26 September 2007
The National Health and Medical Research Council (NHMRC) today announced that The Garvan Institute of Medical Research would receive over $15.7 million in various Research Fellowships, Project Grants, Equipment Grants, Infrastructure Grants and a large Program Grant, alone worth over $3 million.
The Program Grant, a joint initiative between the NHMRC and the Juvenile Diabetes Research Foundation (JDRF) in Australia, has been awarded to Dr Shane Grey, head of Garvan’s Gene Therapy and Autoimmunity Group, to undertake a vital aspect of Type 1 diabetes research. He will examine the action and function of insulin-producing pancreatic ‘beta cells’ in clinical procedure known as ‘islet transplantation’. Dr Grey aims to improve the success rate of this procedure, a potential cure for Type I diabetes.
‘Islets of Langerhans’ are clusters of different types of cells in the pancreas, including the beta cells that make insulin. Each pancreas has around 1 million islets, which maintain the body’s blood sugar levels in exquisite balance. A transplant involves removing the islets from a deceased donor pancreas - and transplanting them into a recipient.
“Around the world, over 100 transplants have been done, the most successful by a team in Canada,” said Dr Grey. “The latest figures show that after one year, there’s about a 70% success rate, the measure of success being complete insulin independence. Sadly, after 5 years that figure drops to around 10%.”
“Some people see that decline of beta cell function as failure. Personally, I see a reason for optimism. We shot for the moon and we got half way there. Now we have to figure out how to achieve the rest of the journey, how to change the 10% into 100%.”
In Australia, approximately 100,000 people have Type 1 diabetes, an autoimmune disease that usually starts in childhood. Over 40% of people with Type 1 diabetes suffer from complications in later life that can lead to renal failure, blindness or amputation. The most damaging aspect of the disease is hyperglycemia, or very high blood sugar levels, owing to an inability to produce insulin, the hormone that helps convert glucose in our blood to energy in our muscles.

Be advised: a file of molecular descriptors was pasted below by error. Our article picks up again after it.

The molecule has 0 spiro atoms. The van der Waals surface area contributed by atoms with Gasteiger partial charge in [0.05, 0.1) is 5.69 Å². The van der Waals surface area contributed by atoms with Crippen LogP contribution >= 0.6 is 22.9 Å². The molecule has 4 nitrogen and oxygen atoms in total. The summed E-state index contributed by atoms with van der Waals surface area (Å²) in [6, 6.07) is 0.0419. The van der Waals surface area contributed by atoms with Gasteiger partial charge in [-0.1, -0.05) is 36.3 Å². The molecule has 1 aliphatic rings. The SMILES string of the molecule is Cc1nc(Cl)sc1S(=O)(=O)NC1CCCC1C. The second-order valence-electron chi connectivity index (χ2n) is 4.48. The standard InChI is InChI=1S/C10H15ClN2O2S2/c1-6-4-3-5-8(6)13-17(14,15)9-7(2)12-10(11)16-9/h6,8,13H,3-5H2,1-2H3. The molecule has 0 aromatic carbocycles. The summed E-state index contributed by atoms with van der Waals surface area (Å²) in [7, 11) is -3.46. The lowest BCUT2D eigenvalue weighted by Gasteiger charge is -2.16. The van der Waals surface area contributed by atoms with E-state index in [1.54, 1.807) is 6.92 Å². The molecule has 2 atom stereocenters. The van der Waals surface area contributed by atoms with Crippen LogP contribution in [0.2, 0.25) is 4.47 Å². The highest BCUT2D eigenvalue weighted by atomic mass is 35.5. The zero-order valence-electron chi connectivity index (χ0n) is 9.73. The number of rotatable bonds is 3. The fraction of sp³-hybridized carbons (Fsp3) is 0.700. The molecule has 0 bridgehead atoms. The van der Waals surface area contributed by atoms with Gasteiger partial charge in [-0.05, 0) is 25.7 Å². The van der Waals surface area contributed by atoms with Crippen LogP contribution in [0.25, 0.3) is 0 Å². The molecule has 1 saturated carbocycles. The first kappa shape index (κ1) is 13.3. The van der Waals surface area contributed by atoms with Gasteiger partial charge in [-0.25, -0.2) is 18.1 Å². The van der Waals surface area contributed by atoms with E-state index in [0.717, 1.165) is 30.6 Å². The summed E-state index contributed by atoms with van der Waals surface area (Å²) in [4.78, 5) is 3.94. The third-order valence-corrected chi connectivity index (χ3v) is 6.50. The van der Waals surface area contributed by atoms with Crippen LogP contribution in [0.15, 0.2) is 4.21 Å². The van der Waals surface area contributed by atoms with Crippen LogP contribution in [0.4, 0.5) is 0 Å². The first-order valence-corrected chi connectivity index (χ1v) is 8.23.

While the advent of easily injected insulin saved, and continues to save, many lives, the effect is imprecise. The United Kingdom Prospective Diabetes Study (released in 1999) and The Diabetes Complications and Control Trial, undertaken by The U.S. National Institute of Diabetes and Digestive and Kidney Diseases (between 1983 and 1993) demonstrated conclusively that hyperglycemia causes the long-term blood vessel and tissue damage that occurs in diabetes. When people were put on very strictly controlled dietary and insulin regimens over a long period, the damage was markedly, but not totally, reduced. The kind of precise (second-by-second) monitoring required to completely prevent damage is impossible to achieve by insulin or dietary control. Islet transplants offer a means of regaining the body’s own perfect control over insulin production.
In Grey’s opinion, the secret to transplant success lies in the beta cell, with one option being gene therapy. “We need to find a way to modify the beta cell genetically so that it will survive the transplantation process and allow recipients to produce their own insulin. If we succeed, it will save a lot of suffering globally and save billions of dollars in health budgets.”
“The NHMRC Program Grant gives us the opportunity to pool the thinking of all the current Australian experts in this field, clinicians and researchers, to try and figure out how to make islet tissue transplants work in patients with Type 1 diabetes. The major hurdle to be overcome is the fact that beta cells don’t like being extracted out of the pancreas. When you transplant into a recipient, it’s estimated that up to 70% will die within the first 24-36 hours. They are very fragile – not like a heart, which you can put in a freezer box and ship across the country.”
To achieve the aims of the program, Dr Grey has assembled an outstanding team of senior researchers from around the country, including Garvan experts, Associate Professor Trevor Biden, Dr Jenny Gunton and Dr Ross Laybutt. In addition to Garvan researchers, the program team includes senior members Associate Professor Chris Nolan from the Australian National University (ANU) and Dr Sof Andrikopoulos from Melbourne University.
“The JDRF in Australia, together with the NHMRC, have established a smart system,” said Grey. “They’ve set up clinical islet transplant centres around the country – a sort of clinical flagship program. Now they’re feeding information to those centres through research programs such as ours. It’s very collaborative and very exciting. In my opinion, it’s the only way to make progress in a complex area such as this.”